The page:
So much is going on! I wish I could cover all of it, but the Trump administration packs so much madness into each week, one barely knows when and where to begin. If you're desperate to stop the madness, you will probably want to check out this story
A New Jersey congressman says a rarely invoked 1924 law could be used to examine President Donald Trump's tax returns for possible conflicts of interest and Constitutional violations.
Rep. Bill Pascrell, a Democrat who serves on the Ways and Means Committee, has asked the committee’s chairman, Rep. Kevin Brady of Texas, to order the Treasury Department to provide tax returns to the committee.
After privately examining returns — Pascrell is seeking 10 years' worth — the committee could decide to share them with the full House, which would in effect make them public. The 1924 law gives congressional committees that set tax policy the power to examine tax returns. It was used in 1974 when Congress looked at President Richard Nixon's returns, and in 2014 when the Ways and Means Committee released confidential tax information as part of its investigation into the Internal Revenue Service's handling of applications for nonprofit status.
Obviously, release of Trump's tax returns would kill his presidency. He's hiding something. We know this for a fact because we would already have
those returns if their release were not politically toxic to him.
I decided to look up the law which gives Congress this power. Turns out that we're not talking about some obscure piece of ancient legislation. We're talking about an extremely important section of the US code -- the section which codifies the privacy of your tax information, and the circumstances under which that privacy might be breached.
Here it is
. And yes, Pascrell cited
this very section in his letter to Committee Chairman Brady.
There is nothing iffy about the language: Congress really does have the authority to look at Trump's returns.
Any committee described in paragraph (1) or the Chief of Staff of the Joint Committee on Taxation shall have the authority, acting directly, or by or through such examiners or agents as the chairman of such committee or such chief of staff may designate or appoint, to inspect returns and return information at such time and in such manner as may be determined by such chairman or chief of staff. Any return or return information obtained by or on behalf of such committee pursuant to the provisions of this subsection may be submitted by the committee to the Senate or the House of Representatives, or to both.
It goes on and on like that. Riveting stuff. But if you scroll down, you'll notice an even more unusual provision...
(5) Disclosure by whistleblower
Any person who otherwise has or had access to any return or return information under this section may disclose such return or return information to a committee referred to in paragraph (1) or any individual authorized to receive or inspect information under paragraph (4)(A) if such person believes such return or return information may relate to possible misconduct, maladministration, or taxpayer abuse.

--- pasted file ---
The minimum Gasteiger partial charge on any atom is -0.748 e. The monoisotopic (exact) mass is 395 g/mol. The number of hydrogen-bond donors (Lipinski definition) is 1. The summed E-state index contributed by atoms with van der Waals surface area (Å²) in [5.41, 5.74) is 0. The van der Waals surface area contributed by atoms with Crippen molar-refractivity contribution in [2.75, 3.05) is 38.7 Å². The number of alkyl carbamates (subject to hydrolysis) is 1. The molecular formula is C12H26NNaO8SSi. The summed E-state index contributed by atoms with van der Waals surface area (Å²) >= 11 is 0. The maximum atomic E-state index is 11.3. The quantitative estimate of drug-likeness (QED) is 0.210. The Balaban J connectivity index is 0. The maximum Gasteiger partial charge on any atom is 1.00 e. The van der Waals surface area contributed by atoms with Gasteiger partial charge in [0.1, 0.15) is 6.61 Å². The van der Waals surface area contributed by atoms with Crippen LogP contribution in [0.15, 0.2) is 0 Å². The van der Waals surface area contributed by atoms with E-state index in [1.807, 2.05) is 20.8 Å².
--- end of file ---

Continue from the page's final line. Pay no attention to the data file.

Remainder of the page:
Do you realize what this means? Right now, at this very moment, working within some bland and boring IRS building, there is a very small universe of potential whistleblowers -- maybe five or six people -- who have it within their power to bring down the Trump administration.
What stops them from doing so? Two possibilities:
1. Those five or six IRS employees honestly do not believe that Trump has done anything that constitutes misconduct, maladministration or taxpayer abuse.
2. Those five or six IRS employees fear losing their jobs and perhaps opening themselves up to a lawsuit. Even though the law was written to protect whistleblowers, I'm sure that Trump would file a civil suit -- and God only knows what Jeff Sessions would do.
Which seems more likely to you -- possibility 1 or possibility 2?
Wow. It turns out that the US tax Code is a lot more fun than most people think! Let's explore some more. As we scroll down, we find this nugget...
(g) Disclosure to President and certain other persons
(1) In general Upon written request by the President, signed by him personally, the Secretary shall furnish to the President, or to such employee or employees of the White House Office as the President may designate by name in such request, a return or return information with respect to any taxpayer named in such request. Any such request shall state—
(A) the name and address of the taxpayer whose return or return information is to be disclosed,
(B) the kind of return or return information which is to be disclosed,
(C) the taxable period or periods covered by such return or return information, and
(D) the specific reason why the inspection or disclosure is requested.
That's right, boys and girls: Trump has the legal right to ask to see your
tax returns, as long as he signs his name to the order, and as long as he states his reasons. I see nothing in the law that stipulates that his reasons must be good ones. I also see no oversight. None whatsoever. Nothing stops the president, any president, from abusing this provision of the US tax code. Nothing forces the president to disclose his snoopiness to Congress.
And that's when a strange thought hit me: Didn't Barack Obama have this same power?
Yes. Yes he did.
So why didn't he demand to see Donald Trump's taxes during the campaign?
And that's when an even stranger thought hit me: Perhaps he did.